By Marianne Lavelle
The Trump administration didn’t put much value on lowering carbon emissions.
In fact, it calculated that the benefits of action on climate change added up to as little as $1 per ton of carbon dioxide, and it set policy accordingly. Almost any steps to reduce greenhouse gases seemed too costly, given the paltry potential gain for society.
President Joe Biden’s White House took a crucial first step toward building back U.S. climate policy on Friday by directing federal agencies to use a figure closer to $52 per ton as their guidance for the so-called “social cost of carbon” number on a temporary basis.
That figure, applied during the Obama administration, will serve as a baseline while the Biden administration works on developing its own metric amid calls by climate-focused economists for a value that is at least twice as high.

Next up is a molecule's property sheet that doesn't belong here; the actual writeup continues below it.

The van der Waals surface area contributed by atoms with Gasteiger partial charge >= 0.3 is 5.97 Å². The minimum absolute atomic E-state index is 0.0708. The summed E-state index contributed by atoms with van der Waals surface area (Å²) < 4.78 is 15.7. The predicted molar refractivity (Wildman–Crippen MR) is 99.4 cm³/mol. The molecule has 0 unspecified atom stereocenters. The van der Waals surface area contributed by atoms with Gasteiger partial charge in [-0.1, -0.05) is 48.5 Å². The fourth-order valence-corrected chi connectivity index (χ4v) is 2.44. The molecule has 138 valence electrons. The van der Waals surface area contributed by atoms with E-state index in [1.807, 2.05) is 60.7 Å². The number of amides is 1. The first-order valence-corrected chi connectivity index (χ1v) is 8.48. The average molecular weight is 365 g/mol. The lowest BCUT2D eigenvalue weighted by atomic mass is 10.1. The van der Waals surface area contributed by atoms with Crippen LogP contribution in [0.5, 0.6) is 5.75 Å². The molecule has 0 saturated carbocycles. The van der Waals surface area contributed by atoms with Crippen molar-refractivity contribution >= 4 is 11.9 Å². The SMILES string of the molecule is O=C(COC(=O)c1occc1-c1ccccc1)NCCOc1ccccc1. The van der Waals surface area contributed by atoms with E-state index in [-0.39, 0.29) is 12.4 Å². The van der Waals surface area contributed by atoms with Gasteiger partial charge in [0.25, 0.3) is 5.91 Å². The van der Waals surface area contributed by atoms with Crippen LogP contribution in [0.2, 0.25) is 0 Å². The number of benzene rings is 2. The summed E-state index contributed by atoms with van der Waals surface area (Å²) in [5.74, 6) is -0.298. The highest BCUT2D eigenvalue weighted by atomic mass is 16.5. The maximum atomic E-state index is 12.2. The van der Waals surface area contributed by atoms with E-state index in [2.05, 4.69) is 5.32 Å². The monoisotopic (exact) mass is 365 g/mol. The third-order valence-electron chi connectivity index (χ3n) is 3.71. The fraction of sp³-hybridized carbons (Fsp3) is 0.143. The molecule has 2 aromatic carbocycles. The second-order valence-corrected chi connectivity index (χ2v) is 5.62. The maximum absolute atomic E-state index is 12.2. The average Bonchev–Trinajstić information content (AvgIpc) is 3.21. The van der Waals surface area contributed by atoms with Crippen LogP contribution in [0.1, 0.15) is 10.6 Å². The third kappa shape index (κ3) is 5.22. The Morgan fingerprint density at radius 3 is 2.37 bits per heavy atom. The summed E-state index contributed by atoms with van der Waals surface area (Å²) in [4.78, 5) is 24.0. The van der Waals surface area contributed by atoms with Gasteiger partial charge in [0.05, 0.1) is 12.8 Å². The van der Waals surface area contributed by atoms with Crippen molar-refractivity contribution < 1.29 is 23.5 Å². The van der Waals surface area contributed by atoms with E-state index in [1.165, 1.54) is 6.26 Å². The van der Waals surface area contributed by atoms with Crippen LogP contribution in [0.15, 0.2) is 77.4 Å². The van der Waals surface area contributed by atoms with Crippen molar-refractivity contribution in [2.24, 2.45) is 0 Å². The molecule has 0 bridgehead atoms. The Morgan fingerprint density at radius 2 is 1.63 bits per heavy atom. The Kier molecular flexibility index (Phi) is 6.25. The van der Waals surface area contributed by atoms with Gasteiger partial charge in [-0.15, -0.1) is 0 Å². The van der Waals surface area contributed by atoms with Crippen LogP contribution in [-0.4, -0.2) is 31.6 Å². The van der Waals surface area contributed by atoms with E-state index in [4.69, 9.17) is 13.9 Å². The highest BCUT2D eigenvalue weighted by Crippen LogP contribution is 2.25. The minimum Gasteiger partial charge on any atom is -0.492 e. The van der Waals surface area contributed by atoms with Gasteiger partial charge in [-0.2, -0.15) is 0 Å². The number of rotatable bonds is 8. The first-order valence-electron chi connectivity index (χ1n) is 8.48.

Michael Greenstone, a University of Chicago economist who served as chief economist for Obama’s Council of Economic Advisers, was a co-author of a working paper last month that put the social cost of carbon at $125 per ton or more. And Nobel laureate Joseph Stiglitz and Lord Nicholas Stern, author of a groundbreaking 2006 U.K. study on the economic cost of climate change, published a paper released Monday that warned a return to the Obama-era number would be a fundamentally flawed approach. “It is clear that climate change involves the management of risks of enormous magnitude and multiple dimensions, which could destroy lives and livelihoods across the world, displace billions, and lead to widespread, prolonged, and severe conflict,” they wrote.